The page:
The sunshine of their love

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I have to confess (no pun intended) that I’m not a particularly religious person. If the truth be known I’m almost entirely not a religious person at all.

But by this time next week I will have made an exception and said my prayers.

I know, I know, it’s very hypocritical to ignore religion until you want something from it but this isn’t a death bed confession or a plea to win the Lottery (not that I’d say no to the latter of course).

No. All I want is for the day to be warm and sunny and dry and for everything to run smoothly.

That’s because it’s the day that The Only One and the Lovely Helen get married. It’s the day that they (well, mostly Helen) have been planning to the finite detail for a long, long time and the only part of it that is completely out of their control is the weather.

Normally I wouldn’t worry as much (though, obviously as any regular readers - and I’m assured there are some out there - will know, I do actually worry about pretty much everything) because this is summer time and therefore the sun should be shining like a chapter from The Famous Five.

But the last few weekends haven’t been that great and the weekdays have been even worse. Fortunately the wedding is in St Chad’s Church in Poulton and it’s well raised up so no matter what freak deluge may occur, the chances of Helen floating or boating down the aisle are slim. But even so I hope to goodness the sun shines.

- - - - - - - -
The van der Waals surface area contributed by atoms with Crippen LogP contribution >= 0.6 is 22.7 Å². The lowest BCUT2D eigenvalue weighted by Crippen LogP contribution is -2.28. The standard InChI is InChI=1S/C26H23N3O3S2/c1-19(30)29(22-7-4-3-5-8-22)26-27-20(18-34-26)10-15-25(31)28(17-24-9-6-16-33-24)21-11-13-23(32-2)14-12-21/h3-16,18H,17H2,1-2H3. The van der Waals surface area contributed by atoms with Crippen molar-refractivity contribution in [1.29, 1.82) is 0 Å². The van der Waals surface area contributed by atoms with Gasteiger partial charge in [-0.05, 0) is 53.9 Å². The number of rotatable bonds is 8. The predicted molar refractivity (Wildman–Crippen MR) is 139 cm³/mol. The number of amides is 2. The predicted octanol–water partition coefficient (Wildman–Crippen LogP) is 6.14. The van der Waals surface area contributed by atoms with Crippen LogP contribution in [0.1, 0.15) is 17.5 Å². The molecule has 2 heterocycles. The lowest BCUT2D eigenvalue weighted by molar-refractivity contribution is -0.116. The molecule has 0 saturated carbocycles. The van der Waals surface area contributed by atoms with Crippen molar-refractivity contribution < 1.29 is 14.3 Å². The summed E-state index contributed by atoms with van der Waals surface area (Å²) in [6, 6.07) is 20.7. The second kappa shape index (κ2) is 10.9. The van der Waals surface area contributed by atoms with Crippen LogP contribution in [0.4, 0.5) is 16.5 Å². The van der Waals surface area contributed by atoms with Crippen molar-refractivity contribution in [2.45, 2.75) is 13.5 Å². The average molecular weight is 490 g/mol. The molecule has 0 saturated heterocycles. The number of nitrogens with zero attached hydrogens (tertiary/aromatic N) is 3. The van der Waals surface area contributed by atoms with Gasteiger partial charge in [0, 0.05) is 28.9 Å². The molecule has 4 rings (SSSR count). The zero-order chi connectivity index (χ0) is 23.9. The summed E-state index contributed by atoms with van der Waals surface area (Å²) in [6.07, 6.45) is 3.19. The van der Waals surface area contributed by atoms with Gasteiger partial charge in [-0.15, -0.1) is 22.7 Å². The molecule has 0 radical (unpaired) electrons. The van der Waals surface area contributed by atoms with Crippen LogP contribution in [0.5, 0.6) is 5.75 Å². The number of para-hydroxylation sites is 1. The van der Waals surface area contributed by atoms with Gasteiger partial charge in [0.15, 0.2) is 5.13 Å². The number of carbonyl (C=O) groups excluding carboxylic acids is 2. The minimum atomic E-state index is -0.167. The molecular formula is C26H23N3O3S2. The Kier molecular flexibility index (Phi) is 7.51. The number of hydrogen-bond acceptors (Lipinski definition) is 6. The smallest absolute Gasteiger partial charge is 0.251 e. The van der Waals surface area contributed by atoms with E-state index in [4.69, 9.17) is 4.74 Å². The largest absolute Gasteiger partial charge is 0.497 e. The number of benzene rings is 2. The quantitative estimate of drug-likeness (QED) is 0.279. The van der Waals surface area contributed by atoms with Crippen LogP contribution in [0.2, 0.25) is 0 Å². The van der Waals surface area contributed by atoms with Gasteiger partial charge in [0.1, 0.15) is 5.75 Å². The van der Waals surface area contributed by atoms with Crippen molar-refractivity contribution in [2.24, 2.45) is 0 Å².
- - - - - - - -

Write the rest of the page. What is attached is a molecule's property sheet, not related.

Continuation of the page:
They deserve it. Heaven knows, Matthew (aka The Only One – there, the secret’s out!) has brought so much sunshine into my life during his 28 years that surely it’s not too much to ask for bit of it to be given back to him on this oh so important day.

I will cry of course. I will try not to but I will fail. I cried when I first held him in my arms at Blackpool Victoria Hospital. I cried when I first left him at university and knew I would have to fend for myself until he came back. I could have cried when he and Helen set up house together but I held back because I knew he’d be looked after, and be happy, and anyway, he was only three or four miles away.

The Manager will be in tears from first thing in the morning – though the breakfast “champagne and bacon barms” might delay the sobbing for a while. I will attempt to hold back the floodgates until at least the words “I do” put the seal on things.

Unlike our own low key ceremony (15 minutes in and out of Leeds Register Office) we will have even had to attend a rehearsal (though there’s probably a more technical or religious term for it). I’ll know where I’m sitting, I’ll know when to stand and when not to. I’ll know when to mime to the hymns (sorry, but I’ve done it since my schooldays). I just won’t know when the first tear will fall.

Perhaps I’ll hold off until the speeches. Maybe even last until they take to the dance floor for the first time as man and wife (or married son and daughter-in-law!) but at some stage of next Saturday I can guarantee I’ll be wiping my face.

I wish them both health, wealth and happiness and as long a marriage as the 40 years The Manager and I have enjoyed.